This volume makes accessible to a wide audience the results of qualitative and quantitative inquiries into the ways in which signs irrigate and mold the form and dynamic of social interactions well below the threshold of our awareness. It offers on the way innovative vistas from which the occasional sensationalism of the style should not distract the serious reader. After an introductory chapter devoted to the definition of “honest” signals, the author deals in the six following chapters with “social roles”, “reading people”, “survival signals”, “network intelligence”, sensible organizations”, and “sensible society”. The three appendices provide, in a simplified form, details on the methods used to gather the data and elaborate the bigger picture. Although “honest” is not taken by the author in its moral sense, the book is not devoid of ethical considerations, notably in its epilogue when the double-edged capability for pervasive control that such a semiotic technology implies is evoked in terms which should resonate among the proponents of semio-ethics.
The Dopaminergic Mind in Human Evolution and History. By Fred H. Previc. Cambridge University Press, 2009 (214 p.).
How cultural changes impact our lives – how technologies become agents of natural selection – is one of the most pressing issues at a time when the Moore’s law modifies our environment at a faster pace than ever in human evolution. But this process started with the advent of stone tools. The Baldwin effect – from James Baldwin’s (1861-1934) observation that the artifactual environment is a source of new selective constraints and adaptations – must be kept in mind when one tries to understand human cognitive evolution. Fred Previc’s book belongs to the gene-culture co-evolution stream of thought which construes culture as an evolutionary force. Cultural innovations – by necessity or by chance – can become indeed a mode of natural selection. The contemporary exponents of this movement include for instance John Odling-Smee, Kevin Laland, and Marcus Feldman (Niche Construction 2003), Robert Boyd and Peter Richerson (Not by Genes Alone 2005), and Mark Stoneking (http://onthehuman.org/2009/12/does-culture-prevent-or-drive-evolution/ ). An often given example (see for instance the link above) is the evolution of lactose tolerance which primates lose when they are weaned. The domestication of sheep, goats, bovines and horses provided those humans whose lactose tolerance genes were not turned off in their early years with the rich source of proteins found in milk, hence the spreading of these genes in large population of pastoralists and their demographic success. Marion Blute’s Darwinian Sociocultural Evolution (2010) offers a high-level textbook on this approach.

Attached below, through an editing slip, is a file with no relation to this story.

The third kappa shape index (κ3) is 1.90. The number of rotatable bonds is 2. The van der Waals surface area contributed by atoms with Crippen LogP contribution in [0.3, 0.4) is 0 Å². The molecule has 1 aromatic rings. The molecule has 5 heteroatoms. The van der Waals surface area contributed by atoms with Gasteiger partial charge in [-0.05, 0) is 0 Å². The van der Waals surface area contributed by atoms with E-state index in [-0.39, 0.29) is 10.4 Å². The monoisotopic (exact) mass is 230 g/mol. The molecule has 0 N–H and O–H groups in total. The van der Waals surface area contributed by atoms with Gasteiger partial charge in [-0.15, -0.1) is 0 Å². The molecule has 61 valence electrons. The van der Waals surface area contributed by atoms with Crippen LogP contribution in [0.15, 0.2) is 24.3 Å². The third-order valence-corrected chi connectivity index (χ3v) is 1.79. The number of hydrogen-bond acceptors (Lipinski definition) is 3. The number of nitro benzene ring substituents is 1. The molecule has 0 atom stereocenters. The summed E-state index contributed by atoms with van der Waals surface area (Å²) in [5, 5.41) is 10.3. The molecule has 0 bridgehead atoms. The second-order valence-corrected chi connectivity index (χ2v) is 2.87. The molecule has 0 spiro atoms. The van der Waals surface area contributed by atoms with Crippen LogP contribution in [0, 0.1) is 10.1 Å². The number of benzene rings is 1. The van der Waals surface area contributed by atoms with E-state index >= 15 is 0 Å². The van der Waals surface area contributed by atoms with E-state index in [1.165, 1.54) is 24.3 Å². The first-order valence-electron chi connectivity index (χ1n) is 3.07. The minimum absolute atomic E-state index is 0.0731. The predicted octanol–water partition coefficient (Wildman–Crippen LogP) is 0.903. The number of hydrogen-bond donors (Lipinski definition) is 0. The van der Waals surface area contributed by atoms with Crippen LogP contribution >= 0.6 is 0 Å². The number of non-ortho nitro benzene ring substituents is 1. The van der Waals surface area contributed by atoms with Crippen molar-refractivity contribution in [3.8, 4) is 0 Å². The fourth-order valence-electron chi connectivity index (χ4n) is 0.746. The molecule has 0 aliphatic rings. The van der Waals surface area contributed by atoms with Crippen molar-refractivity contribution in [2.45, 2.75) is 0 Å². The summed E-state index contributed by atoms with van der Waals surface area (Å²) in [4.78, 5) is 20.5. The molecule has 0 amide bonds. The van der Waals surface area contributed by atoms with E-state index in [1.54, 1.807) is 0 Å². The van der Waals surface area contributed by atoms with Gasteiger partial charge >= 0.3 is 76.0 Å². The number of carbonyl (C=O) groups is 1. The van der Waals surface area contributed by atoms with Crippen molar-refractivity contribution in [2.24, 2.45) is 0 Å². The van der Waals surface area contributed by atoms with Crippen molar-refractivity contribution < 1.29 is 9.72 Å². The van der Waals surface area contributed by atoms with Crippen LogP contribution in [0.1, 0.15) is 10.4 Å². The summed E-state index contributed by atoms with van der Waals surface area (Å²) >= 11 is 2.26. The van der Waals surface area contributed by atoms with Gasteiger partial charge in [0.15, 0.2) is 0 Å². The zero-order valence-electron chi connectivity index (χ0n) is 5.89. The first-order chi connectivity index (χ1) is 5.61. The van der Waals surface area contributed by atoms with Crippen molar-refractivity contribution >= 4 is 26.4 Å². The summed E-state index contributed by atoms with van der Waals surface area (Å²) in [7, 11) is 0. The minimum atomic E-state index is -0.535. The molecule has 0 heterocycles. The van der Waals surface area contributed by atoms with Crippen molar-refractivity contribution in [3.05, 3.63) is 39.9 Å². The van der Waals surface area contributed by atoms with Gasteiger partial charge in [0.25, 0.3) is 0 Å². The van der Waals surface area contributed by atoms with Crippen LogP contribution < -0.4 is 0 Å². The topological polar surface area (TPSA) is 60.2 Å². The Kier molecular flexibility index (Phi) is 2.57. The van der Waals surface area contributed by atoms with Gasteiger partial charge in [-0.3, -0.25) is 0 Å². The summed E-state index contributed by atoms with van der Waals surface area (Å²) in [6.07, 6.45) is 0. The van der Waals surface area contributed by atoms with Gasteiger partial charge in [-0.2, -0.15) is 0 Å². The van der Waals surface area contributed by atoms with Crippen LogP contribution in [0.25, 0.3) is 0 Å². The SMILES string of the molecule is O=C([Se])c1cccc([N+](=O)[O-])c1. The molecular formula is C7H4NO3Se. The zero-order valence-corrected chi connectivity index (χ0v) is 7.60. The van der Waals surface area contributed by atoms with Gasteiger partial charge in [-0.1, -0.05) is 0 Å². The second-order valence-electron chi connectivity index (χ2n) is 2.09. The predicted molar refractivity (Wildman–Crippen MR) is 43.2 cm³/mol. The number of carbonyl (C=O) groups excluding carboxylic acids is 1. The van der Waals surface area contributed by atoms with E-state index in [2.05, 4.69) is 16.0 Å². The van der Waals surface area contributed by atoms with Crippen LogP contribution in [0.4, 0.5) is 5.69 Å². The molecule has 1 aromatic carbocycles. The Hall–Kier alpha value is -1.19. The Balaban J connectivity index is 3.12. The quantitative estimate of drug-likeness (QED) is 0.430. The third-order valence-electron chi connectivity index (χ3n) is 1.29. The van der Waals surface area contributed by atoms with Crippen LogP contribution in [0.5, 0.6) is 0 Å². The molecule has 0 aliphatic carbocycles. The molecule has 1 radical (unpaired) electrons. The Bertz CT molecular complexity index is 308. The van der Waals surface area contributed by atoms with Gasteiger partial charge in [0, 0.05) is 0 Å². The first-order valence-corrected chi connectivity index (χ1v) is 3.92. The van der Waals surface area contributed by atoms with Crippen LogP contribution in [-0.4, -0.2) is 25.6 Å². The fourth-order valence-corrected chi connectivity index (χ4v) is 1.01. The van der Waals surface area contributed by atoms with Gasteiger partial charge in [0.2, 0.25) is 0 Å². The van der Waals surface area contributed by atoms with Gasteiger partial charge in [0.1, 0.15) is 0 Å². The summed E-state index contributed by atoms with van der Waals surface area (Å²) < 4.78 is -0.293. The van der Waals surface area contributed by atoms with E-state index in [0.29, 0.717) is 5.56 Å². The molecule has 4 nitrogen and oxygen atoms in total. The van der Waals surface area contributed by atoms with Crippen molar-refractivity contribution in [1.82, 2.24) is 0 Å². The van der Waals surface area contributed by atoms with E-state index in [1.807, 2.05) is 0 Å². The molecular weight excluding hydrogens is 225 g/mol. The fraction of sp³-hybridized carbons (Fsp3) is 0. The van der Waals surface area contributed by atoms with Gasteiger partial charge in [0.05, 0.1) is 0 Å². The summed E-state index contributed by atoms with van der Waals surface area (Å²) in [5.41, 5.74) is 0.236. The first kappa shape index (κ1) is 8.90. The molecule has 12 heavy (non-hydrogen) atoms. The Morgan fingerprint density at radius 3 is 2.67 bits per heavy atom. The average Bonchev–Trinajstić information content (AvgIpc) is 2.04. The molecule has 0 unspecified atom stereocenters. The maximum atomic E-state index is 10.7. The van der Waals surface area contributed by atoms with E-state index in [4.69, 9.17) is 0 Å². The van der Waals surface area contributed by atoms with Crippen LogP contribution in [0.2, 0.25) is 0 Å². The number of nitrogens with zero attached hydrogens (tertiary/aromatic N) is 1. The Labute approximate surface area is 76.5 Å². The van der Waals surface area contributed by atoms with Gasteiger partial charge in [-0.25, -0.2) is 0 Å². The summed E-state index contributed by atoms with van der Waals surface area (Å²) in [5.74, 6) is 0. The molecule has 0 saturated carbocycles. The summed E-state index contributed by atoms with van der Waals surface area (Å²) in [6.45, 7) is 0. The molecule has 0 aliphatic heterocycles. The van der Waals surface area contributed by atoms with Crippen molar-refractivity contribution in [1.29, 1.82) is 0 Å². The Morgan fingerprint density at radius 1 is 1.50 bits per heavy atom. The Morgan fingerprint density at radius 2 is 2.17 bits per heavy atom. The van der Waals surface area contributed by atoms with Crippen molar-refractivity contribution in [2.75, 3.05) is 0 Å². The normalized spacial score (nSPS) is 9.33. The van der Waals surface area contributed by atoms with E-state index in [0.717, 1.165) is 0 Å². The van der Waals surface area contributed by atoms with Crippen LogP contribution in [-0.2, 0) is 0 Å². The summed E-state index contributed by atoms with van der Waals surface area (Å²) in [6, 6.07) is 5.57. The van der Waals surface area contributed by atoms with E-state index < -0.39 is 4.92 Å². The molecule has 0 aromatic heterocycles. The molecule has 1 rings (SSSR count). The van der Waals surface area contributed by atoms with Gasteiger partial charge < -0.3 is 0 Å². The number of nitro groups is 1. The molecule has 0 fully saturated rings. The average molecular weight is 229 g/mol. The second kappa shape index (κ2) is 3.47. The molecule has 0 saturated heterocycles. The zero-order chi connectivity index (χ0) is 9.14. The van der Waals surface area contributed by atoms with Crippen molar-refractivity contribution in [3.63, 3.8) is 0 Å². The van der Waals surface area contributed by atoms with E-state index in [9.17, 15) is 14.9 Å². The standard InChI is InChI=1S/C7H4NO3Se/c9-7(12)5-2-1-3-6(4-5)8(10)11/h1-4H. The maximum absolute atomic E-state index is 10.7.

Previc identifies such a cultural change in deeper time, some 100,000 years ago, when humans migrated along the coast of Eastern Africa and started to feed consistently on shellfish which are particularly rich in iodine and stimulate the production of dopamine in the brain. Previc’s hypothesis is that this change in diet triggered a co-evolutionary process – a kind of “cultural Big Bang” – which gave a marked advantage to those whose cognitive competence and long-term planning capability were enhanced by an increasing supply from the Dopaminergic systems of the brain. He develops this scenario as a plausible explanation for the rather sudden (by evolutionary standards) emergence of modern human intelligence and the fast pace of the technological advances that followed.
The book first documents the abundant literature of the last few decades on the role of dopamine in brain functions (largely motivated by intensive research related to Parkinson’s disease), then applies the knowledge that has accrued from this research to biological and cultural evolution. What emerges from his argument is a theory of the origin of the properly semiotic mind, the enabling of second and third order knowledge in Anatomically Modern Humans as an intriguing case of gene-culture co-evolution. The third part of the book extrapolates this hypothesis to a tentative explanation of historical events focusing on the assumedly dopamine-rich brains of the great conquerors and empire founders. Probably fewer readers will follow the author’s interpretation of history although it would be tempting to claim, tongue in cheek, that semioticians must be particularly high on dopamine!